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Page last updated - 21 July, 2018
Dear Easter People,
On Christmas Day 2017 I was thrilled to see in the Manse Garden a beautifully shaped, single yellow rose bud - those who know me well know that yellow roses are my favorite flowers. It reminded me of a quote from J M Barrie:
" God gave us memory so we might have roses in December."
The first signs of Spring have been evident for a while now and with those signs, for many, a new sense of hope. The cold, dark days of winter are behind us and the new life of Springtime is here. But just as the seasons remind us that we live in a pattern of birth and life and death and new life - so our Christian life has that same cycle of being born, of living and dying and rising.
Hope and Memory are so important to us as human beings - the loss of either is a tragedy - but for so many people throughout the world this is their experience. We need memory to remind us that Spring will come, that Love is stronger than hatred, that there is goodness at the heart of most people and that we all have something of the image of God within us. It's encouraging to see the help being given to those whose memory is fading and it's amazing to see the work being done in our area through 'Faithfully Ageing Better.' Perhaps there are things we can do to help those with memory loss and their loved ones, in our churches. Memory Clubs are springing up all over, with music, photographs and films all provided with human warmth, love and compassion. Perhaps we can offer those Wintertime roses of hope!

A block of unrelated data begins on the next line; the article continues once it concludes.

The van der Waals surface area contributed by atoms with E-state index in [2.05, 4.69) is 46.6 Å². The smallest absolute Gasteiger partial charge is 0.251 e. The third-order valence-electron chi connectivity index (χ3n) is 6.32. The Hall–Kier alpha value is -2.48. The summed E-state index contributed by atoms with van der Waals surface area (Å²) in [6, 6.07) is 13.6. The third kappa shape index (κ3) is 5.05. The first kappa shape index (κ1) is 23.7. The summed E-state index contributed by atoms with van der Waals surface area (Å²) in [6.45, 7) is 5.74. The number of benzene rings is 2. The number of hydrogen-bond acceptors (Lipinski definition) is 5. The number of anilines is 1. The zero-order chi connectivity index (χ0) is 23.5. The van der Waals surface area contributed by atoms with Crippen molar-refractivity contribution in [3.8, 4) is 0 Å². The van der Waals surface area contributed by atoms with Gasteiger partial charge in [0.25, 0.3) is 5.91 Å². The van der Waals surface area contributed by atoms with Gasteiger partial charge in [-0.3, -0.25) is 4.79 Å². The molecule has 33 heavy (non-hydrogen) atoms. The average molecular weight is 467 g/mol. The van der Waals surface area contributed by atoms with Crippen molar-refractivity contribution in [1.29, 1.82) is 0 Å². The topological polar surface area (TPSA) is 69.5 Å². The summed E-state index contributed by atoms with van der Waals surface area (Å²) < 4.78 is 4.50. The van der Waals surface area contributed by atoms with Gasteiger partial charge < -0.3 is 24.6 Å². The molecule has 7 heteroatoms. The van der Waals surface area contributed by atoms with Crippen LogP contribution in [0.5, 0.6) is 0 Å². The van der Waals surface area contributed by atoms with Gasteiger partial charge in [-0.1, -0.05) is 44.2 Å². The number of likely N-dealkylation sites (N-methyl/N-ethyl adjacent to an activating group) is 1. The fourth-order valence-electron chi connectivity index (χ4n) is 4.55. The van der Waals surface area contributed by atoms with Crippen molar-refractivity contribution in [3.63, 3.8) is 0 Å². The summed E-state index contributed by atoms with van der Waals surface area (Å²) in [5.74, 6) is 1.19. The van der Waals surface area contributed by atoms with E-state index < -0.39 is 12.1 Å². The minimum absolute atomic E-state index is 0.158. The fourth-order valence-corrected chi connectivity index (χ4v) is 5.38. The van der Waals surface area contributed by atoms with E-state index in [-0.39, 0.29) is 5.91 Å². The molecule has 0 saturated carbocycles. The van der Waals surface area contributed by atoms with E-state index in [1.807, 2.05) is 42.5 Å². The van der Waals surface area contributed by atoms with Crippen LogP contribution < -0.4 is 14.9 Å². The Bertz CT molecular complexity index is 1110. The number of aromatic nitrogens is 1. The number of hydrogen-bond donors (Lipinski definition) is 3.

We see the suffering of women, men and children in various parts of the world, often their hopelessness is caused by civil unrest or war and its aftermath. Hundreds of thousands of people fleeing persecution and seeking safety, hoping for a better life somewhere - anywhere! Nurses, Doctors, Aid workers tell of the 'hopeless situations,' and yet, they go on working in places where even snowdrops and poppies struggle to grow - let alone roses! I wonder, do they ever see signs of Spring - signs of hope . . . . Roses, in the winter of their hell on earth? Is it not through the very touch of human love and care that they see the Love of God and the fragile and vulnerable signs of hope?
I know from speaking to many of those seeking asylum in this country that they DO hold on to hope, and that the hope they have, is often given to them by you and me and in the love, care and practical help we give. THANK YOU!
And what is our HOPE? Surely not simply a hope based on wishes, you know what I mean, 'I really hope 'Boro win 4-0 tonight.' Or, 'Hopefully it will be dry enough to hang out the washing.' Or even, 'We hope the surgery will give him a clean bill of health.’
NO - the HOPE Christians have, the hope which motivates them, the hope which stirs them into action on behalf of others is grounded in the Death and Resurrection of our Lord and Saviour Jesus Christ - when we can say: "In sure and certain hope of the resurrection to eternal life, through our Lord Jesus Christ."
Sure and Certain Hope comes when we allow God's Spirit to fill us and motivate us. For many, there may only be the memory of a rose in December. . . but maybe we can be the one who helps stir that memory for them.
With my Love to you all,
Rev. Sue Greenwood
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